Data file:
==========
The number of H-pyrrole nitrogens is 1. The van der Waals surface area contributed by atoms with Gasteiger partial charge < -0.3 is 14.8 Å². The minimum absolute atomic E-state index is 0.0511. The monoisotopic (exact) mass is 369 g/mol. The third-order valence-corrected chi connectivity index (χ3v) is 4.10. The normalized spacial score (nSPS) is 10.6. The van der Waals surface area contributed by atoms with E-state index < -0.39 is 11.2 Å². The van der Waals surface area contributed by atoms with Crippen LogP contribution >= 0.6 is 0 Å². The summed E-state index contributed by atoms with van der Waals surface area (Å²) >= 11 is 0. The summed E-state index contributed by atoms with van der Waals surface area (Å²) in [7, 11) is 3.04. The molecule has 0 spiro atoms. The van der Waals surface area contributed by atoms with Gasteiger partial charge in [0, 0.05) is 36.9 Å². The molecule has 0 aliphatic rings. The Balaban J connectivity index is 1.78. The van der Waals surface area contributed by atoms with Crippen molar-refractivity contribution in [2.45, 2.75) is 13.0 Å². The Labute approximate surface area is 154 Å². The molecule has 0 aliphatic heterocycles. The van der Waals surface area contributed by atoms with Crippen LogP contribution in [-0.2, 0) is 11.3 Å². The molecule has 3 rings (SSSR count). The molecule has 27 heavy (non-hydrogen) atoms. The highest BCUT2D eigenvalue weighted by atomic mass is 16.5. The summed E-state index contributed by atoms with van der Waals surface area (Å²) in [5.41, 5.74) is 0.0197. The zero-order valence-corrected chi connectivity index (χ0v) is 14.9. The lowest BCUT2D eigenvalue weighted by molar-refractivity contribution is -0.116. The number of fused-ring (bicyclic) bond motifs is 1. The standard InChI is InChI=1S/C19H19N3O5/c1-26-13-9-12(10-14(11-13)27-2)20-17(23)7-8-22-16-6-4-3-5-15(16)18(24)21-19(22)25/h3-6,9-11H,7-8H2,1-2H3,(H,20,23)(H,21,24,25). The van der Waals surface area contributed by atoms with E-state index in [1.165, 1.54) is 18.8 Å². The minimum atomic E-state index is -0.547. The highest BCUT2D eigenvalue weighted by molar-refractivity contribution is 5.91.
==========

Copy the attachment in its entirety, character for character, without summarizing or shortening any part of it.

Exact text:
The number of H-pyrrole nitrogens is 1. The van der Waals surface area contributed by atoms with Gasteiger partial charge < -0.3 is 14.8 Å². The minimum absolute atomic E-state index is 0.0511. The monoisotopic (exact) mass is 369 g/mol. The third-order valence-corrected chi connectivity index (χ3v) is 4.10. The normalized spacial score (nSPS) is 10.6. The van der Waals surface area contributed by atoms with E-state index < -0.39 is 11.2 Å². The van der Waals surface area contributed by atoms with Crippen LogP contribution >= 0.6 is 0 Å². The summed E-state index contributed by atoms with van der Waals surface area (Å²) >= 11 is 0. The summed E-state index contributed by atoms with van der Waals surface area (Å²) in [7, 11) is 3.04. The molecule has 0 spiro atoms. The van der Waals surface area contributed by atoms with Gasteiger partial charge in [0, 0.05) is 36.9 Å². The molecule has 0 aliphatic rings. The Balaban J connectivity index is 1.78. The van der Waals surface area contributed by atoms with Crippen molar-refractivity contribution in [2.45, 2.75) is 13.0 Å². The Labute approximate surface area is 154 Å². The molecule has 0 aliphatic heterocycles. The van der Waals surface area contributed by atoms with Crippen LogP contribution in [-0.2, 0) is 11.3 Å². The molecule has 3 rings (SSSR count). The molecule has 27 heavy (non-hydrogen) atoms. The highest BCUT2D eigenvalue weighted by atomic mass is 16.5. The summed E-state index contributed by atoms with van der Waals surface area (Å²) in [5.41, 5.74) is 0.0197. The zero-order valence-corrected chi connectivity index (χ0v) is 14.9. The lowest BCUT2D eigenvalue weighted by molar-refractivity contribution is -0.116. The number of fused-ring (bicyclic) bond motifs is 1. The standard InChI is InChI=1S/C19H19N3O5/c1-26-13-9-12(10-14(11-13)27-2)20-17(23)7-8-22-16-6-4-3-5-15(16)18(24)21-19(22)25/h3-6,9-11H,7-8H2,1-2H3,(H,20,23)(H,21,24,25). The van der Waals surface area contributed by atoms with E-state index in [1.165, 1.54) is 18.8 Å². The minimum atomic E-state index is -0.547. The highest BCUT2D eigenvalue weighted by molar-refractivity contribution is 5.91.